By creating CATAC and populating it with astronomers with different areas of expertise, and trying to be inclusive with respect to institutional geography, gender and career stage, CASCA and ACURA have set in place a credible and representative structure for community-based feedback and advice. I think this committee is firing on all cylinders (thanks again, Michael Balogh and everybody serving on CATAC) and it’s really impressive to see it work. CATAC meets frequently (approximately weekly by telecon, though in between there is considerable discussion via email and via the Slack groupware system) and it has succeeded in spreading TMT expertise and engagement over many institutions. In my opinion this aspect of the committee’s activity will have an even more enduring impact than its first report, because the more Canadians get involved in the project, the more they feel a sense of ownership in it, at least if our community’s feelings about CFHT can be taken as a guide. For this reason, I was particularly pleased by CATAC’s decision to open four meetings to CASCA members, via Webex. These open meetings included presentations by key people in the TMT project. Armed with this information, members of the community provided thoughtful advice to CATAC, who discussed this at length and synthesized the community’s feedback into the final report. This activity has already had an impact, with more thinking at the project level now being focused on hardware (such as an adaptive secondary mirror) and operational models (such as an adaptive queue) that are of particular importance to the Canadian community.

Advancing the Long Range Plan

The long description above might give you the impression that the CASCA Board did nothing but focus on TMT this year. This is far from true! We were kept busy by many other things. For example, the federal government solicited feedback from us on a number of matters of relevance to the astronomical community, and CASCA, acting in partnership with ACURA and Industry as part of the Coalition for Canadian Astronomy, responded in the following ways:

  • The Coalition provided written input to Canada’s Innovation Agenda, and to the federal government’s Fundamental Science Review Panel. The Coalition also provided a pre-budget submission the federal government, noting the commitment needed to fulfil the aspirations in the Long Range Plan.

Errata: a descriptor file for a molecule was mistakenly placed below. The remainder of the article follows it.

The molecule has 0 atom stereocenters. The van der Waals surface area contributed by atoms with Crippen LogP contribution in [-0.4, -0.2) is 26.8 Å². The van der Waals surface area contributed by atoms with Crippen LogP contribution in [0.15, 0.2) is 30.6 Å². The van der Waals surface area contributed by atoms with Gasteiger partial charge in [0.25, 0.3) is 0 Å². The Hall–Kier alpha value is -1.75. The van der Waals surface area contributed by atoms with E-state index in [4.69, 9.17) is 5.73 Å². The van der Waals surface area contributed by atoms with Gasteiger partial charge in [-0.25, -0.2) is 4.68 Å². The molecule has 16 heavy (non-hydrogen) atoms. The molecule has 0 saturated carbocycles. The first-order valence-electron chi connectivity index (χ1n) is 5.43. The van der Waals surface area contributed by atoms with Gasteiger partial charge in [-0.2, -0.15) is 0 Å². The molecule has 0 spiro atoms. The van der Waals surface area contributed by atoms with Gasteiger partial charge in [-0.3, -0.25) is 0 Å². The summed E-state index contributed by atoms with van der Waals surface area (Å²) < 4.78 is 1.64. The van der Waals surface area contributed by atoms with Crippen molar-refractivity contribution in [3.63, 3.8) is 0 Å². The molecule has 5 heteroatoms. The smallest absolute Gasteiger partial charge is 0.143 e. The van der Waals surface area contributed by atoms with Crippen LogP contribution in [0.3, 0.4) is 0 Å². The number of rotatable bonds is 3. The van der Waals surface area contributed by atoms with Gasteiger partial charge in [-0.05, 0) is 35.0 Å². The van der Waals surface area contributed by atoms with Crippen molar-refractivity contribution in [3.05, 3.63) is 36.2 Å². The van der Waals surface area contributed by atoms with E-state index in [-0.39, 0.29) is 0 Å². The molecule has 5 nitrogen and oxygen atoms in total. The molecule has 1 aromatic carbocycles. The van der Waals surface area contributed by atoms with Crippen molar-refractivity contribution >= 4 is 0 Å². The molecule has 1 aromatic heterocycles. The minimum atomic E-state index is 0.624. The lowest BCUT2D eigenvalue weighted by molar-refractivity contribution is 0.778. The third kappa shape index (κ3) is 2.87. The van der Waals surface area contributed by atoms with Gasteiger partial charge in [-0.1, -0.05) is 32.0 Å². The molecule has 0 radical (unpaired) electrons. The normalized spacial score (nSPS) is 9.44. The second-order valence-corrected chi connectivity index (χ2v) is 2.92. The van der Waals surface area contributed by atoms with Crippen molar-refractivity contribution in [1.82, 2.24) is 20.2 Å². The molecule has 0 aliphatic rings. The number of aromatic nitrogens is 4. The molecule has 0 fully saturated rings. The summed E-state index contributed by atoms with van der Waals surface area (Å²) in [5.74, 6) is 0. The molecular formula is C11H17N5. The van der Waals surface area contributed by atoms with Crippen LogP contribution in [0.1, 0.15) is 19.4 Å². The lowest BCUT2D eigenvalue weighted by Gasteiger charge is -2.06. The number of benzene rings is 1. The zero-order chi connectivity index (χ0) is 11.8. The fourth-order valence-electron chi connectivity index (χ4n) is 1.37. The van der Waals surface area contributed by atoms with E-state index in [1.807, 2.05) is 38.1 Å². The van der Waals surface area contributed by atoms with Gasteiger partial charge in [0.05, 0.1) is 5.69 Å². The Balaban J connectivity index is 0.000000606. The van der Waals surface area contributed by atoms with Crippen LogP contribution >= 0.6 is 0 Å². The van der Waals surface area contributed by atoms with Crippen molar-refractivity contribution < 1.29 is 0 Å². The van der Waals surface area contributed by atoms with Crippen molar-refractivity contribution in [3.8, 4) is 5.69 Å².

• On behalf of the Coalition, I met with the Fundamental Science Review Panel in Calgary. Once again, the emphasis was on the items in the Long Range Plan.
  • Last Fall, the Coalition mailed out a summary of the conclusions of the CASCA Mid-Term Review to all MPs. This Spring we sent each MP a beautifully-printed copy of the full review.

In addition to providing feedback to specific requests from the government, we also acted in a pro-active manner in a number of ways. For example:

  • On behalf of the Coalition, I flew to Ottawa to meet with representatives from the Aerospace Industry Association of Canada to consider ways in which CASCA could partner with them on topics of mutual interest.
  • On May 9 the coalition co-chairs (Don Brooks, Guy Nelson and I) traveled to Ottawa and met with Genevieve Tanguay (VP, Emerging Technologies, NRC), John Burnett (Director of Policy, Office of the Minister of Science), and Marilyn Gladu (Conservative Party Science Critic).

These latter meetings were particularly useful, not only for informing government about our aspirations in the LRP, but also for hearing back from them about ways we could better align ourselves with top-level national goals (an important component in our success). For example, in our discussions with NRC we discussed challenges to do with Compute Canada and the Canada Foundation for Innovation (which has not clearly understood the close linkage between University-based and NRC-based researchers), and we learned that NRC needs help with outreach and public communications. I think that CASCA members should try hard during our outreach activities to communicate how success in Canadian astronomy is at least partially a function of a close partnership between NRC, Universities, and Industry. I hope you can help by touching upon this theme when describing our activities to the general public.

In the coming months the CASCA Board and its various committees will continue to work hard on your behalf. There are a few big-ticket items coming up, and I expect we will be focusing considerable energy on advocacy for the space astronomy and radio astronomy portions of the Long Range Plan, and on a professional climate survey being prepared by the Equity and Inclusivity Committee.

Let me conclude by apologizing yet again for a somewhat overlong President’s Message, and on behalf of the CASCA Board, I extend to you our very best wishes for a healthy, happy, and productive summer.